At the same time Comcast CEO Brian Roberts surprised a lot of folks by doubling down on his infrastructure investment by buying Sky to become the fourth largest broadband provider in the world behind China Telecom, China Unicom, and NTT.
Then he let his NBC Universal groups do their own thing and focus on creating/distributing content.
It’s a myth that everyone is cutting their cable bundle to pick up 4-5 great content services – Netflix, Amazon, Disney+, HBO Max, iQiyi, Tencent, Youku, AppleTV+, and hundreds if not thousands of local/regional streaming services.
The problem is people still need to get all that content onto their screen and the cable guy’s broadband fibre is the best way to provide that last 100 ft of service so…
Gerry Purdy, a respected telco consultant/analyst, told us that AT&T made the shift to build out their 5G infrastructure to do what they do best — provide high-speed, reliable broadband/wireless service.
And we appreciate that … really.
At IBC, exhibitors and presentations are going to explore solutions for every content provider and consumer. After all, according to Digital TV Research SVOD still has tremendous growth potential in the years ahead, topping $100 billion by 2025 reaching more than 1.5 billion subscribers in 138 countries.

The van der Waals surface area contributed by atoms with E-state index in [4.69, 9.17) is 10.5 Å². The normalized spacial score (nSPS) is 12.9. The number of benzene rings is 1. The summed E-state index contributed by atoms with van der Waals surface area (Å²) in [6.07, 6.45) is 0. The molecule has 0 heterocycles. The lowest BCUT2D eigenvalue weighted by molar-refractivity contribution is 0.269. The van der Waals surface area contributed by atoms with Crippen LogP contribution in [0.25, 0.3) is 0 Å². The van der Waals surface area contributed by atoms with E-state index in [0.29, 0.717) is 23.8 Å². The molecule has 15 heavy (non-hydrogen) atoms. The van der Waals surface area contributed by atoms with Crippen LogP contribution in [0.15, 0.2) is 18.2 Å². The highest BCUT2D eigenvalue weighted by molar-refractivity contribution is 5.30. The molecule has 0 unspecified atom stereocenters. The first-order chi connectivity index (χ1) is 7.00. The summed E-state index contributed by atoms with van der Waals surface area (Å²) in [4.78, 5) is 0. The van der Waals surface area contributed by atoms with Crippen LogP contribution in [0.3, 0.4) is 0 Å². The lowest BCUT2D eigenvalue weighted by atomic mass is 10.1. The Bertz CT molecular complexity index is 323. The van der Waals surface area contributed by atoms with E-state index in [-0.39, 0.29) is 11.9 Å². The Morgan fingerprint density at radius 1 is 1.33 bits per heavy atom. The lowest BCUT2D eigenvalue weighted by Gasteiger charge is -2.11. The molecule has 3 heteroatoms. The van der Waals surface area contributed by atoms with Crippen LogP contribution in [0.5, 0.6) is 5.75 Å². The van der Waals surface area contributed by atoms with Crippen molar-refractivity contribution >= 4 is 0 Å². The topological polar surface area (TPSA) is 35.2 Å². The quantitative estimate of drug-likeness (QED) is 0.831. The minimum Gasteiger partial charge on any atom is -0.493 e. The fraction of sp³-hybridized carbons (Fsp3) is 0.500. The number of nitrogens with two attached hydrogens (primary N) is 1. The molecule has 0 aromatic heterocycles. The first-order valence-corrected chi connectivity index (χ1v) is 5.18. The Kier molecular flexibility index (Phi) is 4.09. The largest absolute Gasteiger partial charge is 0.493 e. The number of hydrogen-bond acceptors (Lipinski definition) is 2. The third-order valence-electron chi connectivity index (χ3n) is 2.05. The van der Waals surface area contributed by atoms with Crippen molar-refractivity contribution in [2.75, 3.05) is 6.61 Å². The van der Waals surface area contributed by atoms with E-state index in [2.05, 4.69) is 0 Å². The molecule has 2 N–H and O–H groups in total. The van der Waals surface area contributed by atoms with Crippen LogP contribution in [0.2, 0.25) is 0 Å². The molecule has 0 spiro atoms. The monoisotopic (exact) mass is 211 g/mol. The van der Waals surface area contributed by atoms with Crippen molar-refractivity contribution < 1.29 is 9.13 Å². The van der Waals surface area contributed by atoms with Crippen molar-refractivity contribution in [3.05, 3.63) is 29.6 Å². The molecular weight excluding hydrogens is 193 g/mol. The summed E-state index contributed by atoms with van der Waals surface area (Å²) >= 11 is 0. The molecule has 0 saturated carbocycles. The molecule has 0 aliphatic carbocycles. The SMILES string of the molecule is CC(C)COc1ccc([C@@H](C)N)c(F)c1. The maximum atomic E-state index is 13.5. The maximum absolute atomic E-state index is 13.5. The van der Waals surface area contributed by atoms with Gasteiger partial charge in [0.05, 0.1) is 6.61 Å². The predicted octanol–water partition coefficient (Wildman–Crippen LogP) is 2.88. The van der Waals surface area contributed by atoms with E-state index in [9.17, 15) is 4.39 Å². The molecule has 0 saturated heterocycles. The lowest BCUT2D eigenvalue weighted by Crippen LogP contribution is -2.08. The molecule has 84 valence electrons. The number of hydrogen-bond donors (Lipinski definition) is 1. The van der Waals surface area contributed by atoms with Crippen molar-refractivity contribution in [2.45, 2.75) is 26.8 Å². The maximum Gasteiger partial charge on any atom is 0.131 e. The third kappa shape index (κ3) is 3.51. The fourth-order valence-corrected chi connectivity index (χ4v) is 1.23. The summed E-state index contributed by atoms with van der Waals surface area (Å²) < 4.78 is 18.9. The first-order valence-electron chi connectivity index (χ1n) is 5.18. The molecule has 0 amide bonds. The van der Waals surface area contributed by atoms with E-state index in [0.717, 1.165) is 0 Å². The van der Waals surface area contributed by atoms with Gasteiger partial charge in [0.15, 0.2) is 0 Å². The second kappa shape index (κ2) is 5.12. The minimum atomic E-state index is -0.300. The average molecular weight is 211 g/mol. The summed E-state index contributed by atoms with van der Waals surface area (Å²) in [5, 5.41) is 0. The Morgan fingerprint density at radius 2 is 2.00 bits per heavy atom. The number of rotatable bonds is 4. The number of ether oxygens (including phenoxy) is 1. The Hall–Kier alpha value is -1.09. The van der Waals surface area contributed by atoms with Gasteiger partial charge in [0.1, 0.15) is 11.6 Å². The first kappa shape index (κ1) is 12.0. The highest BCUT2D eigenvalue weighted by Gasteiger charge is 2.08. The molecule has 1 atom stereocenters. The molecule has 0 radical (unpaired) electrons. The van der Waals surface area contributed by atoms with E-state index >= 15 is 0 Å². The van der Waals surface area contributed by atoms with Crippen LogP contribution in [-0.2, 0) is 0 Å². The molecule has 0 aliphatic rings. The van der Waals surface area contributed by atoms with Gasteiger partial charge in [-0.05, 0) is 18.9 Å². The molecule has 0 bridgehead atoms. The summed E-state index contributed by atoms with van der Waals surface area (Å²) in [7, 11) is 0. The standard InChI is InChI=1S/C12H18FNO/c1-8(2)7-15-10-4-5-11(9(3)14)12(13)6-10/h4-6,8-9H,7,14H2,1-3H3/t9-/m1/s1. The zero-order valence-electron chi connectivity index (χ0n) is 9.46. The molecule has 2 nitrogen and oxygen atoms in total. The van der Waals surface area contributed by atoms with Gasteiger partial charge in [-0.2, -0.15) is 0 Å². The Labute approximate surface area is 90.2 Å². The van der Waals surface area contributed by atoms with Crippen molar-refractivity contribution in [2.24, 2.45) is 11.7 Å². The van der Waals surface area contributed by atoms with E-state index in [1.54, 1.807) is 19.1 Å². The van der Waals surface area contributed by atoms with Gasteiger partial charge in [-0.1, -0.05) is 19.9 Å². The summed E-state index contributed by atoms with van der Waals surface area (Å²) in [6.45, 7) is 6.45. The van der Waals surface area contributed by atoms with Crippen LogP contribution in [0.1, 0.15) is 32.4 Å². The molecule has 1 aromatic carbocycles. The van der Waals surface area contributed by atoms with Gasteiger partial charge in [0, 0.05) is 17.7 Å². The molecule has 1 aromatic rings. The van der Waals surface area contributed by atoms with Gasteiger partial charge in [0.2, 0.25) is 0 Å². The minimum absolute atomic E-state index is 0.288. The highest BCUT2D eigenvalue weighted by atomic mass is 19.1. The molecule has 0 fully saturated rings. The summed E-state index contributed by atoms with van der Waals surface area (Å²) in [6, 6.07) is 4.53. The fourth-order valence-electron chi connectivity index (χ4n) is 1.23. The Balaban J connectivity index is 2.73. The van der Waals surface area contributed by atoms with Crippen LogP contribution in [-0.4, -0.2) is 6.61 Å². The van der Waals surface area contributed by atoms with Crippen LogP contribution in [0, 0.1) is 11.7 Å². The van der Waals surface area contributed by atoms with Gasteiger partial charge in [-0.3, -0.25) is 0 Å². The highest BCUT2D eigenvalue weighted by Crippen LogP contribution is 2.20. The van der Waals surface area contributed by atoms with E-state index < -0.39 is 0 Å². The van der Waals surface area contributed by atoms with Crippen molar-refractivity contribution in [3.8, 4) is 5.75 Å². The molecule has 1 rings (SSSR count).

“We expect Netflix, Disney+ and Amazon Prime will continue to lead the streaming roster over the next few years,” McLennan said, “but feel that Warner Bros Discovery, Peacock, Apple TV+, HBO Max and perhaps even Paramount+ will continue to become stronger domestically in the US and grow their international services.
“The big challenge though is that every service is investing a lot of time trying to track and understand their viewing numbers,” he added, “and that’s difficult. Not only does every service do everything possible to keep their viewership a deep, dark secret but also because every subscriber/viewer has a unique reason for keeping their roster of services.
“Netflix and Amazon were born digital and have perfected their data mining, analysis capabilities to better understand their viewers’ entertainment wants/needs and use that data to create addictive content. Netflix recently announced that Squid Game has rocketed to the #1 spot in the world. It’s the biggest non-English language show around the globe … and that’s no accident!
“Every streaming service — AVOD, PVOD, SVOD — is or should be paying attention,” he quipped.
Yes, there’s going to be a lot to dig into and come to grips with at IBC and we think it’s an opportunity for content creators, producers, and distributors to capture the information/ideas they need to be ready for the next few years of health/tough entertainment growth.
Andy Marken [email protected] is an author of more than 700 articles on management, marketing, communications, industry trends in media and entertainment, consumer electronics, software, and applications.